By Brandi Makuski
City officials this week gave final approval to lowering a fine for first-time possession of small amounts of marijuana.
The Common Council on Monday voted 7-4 to reduce the ordinance penalty from $300 to $100 dollars, which is also the equivalent of an underage drinking fine.
But the change did not come without objection. Stevens Point resident Pete Shuda said he’s worried the ordinance change would encourage hard drug use, citing instances of criminal drug activity at homes in his neighborhood.
“If the city approves this I make a motion the city change its motto from ‘Gateway to the Pineries’ to ‘Gateway to hard drugs’,” Shuda said.
But Shuda’s concerns were, at least publicly, in the minority. Stevens Point resident Ben Kollock, a recent leukemia survivor, said there’s no evidence lowering the fine could increase hard drug use, and also pointed to studies released by the Centers for Disease Control which show no deaths attributed to marijuana use.
“But according to the CDC, 480,000 die each year from tobacco use, and its readily available in Stevens Point,” he said. “That substance kills hundreds of thousands every year, but there are zero recorded deaths from marijuana use. Why isn’t the argument to make tobacco illegal?”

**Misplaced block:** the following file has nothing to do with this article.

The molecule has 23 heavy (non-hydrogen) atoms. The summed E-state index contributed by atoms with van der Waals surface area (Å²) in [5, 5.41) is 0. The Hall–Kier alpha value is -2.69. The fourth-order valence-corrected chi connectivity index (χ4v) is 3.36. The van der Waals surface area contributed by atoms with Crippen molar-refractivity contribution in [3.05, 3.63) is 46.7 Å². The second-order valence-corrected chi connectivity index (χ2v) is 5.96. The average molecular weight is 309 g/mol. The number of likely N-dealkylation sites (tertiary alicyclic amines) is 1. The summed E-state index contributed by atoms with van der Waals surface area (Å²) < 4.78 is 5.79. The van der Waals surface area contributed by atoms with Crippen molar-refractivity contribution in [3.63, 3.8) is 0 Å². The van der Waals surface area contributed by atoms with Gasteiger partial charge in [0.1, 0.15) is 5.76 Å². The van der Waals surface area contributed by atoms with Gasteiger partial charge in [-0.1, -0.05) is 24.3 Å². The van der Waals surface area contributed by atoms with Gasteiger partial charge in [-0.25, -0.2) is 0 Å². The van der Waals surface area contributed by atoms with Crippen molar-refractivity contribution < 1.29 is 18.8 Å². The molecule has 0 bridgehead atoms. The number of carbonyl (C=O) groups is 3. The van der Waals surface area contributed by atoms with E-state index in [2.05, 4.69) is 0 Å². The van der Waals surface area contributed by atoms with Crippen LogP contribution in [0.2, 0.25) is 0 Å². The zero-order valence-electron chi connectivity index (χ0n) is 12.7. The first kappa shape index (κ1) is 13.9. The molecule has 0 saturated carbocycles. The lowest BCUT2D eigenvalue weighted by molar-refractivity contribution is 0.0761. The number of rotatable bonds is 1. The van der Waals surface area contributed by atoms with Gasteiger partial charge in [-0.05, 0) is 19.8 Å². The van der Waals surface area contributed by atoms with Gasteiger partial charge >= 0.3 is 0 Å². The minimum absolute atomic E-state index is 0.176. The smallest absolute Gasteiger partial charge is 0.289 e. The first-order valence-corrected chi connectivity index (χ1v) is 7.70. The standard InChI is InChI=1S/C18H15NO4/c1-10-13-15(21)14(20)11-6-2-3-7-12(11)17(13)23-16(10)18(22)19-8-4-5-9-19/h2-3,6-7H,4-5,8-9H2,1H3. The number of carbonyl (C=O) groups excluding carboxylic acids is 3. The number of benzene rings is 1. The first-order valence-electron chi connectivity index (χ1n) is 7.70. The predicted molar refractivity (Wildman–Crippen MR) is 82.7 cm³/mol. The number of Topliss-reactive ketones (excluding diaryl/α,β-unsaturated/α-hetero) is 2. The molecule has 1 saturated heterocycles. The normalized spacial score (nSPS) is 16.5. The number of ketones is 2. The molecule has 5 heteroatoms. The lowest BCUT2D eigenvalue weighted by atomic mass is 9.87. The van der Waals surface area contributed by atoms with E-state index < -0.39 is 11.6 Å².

Kollock also said Dane County recently lowered its fine for 25 grams or less of marijuana to only $10.
“Have you heard of Dane County becoming a mecca for hard drug use?” Kollock asked the Council.
Council members were also divided on the issue, but for larger reasons. Alderman Shaun Morrow, who works in the Dept. of Probation and Parole, said lowering the forfeiture doesn’t underline the seriousness of the crime to first-time offenders.
“If you get caught with a roach (the remains of a marijuana cigarette) once, you get a fine. If you get caught again, it’s a felony and it goes on your record for life,” he said. “Lowering the fine, at this point, would take away any kind of deterrent.”
Alderwoman Mary Kneebone was in favor of the fine reduction.
“I think some of the biggest purveyors of illegal drugs in our community are Walgreen’s and the Copps Pharmacy with kids abusing prescription pain killers and muscle relaxers and things like that,” Kneebone said. “I think education goes a whole lot farther than punitive fines that are, I think, not in line with the offense.”
Council President Mike Phillips said he wanted the city to wait until after state representatives decide on pending legislation regarding marijuana possession, which he said could override any city ordinance.
The measure passed, with Council members Shaun Morrow, Mike Phillips, Tony Patton and Jeremy Slowinski all voting in the minority against the change.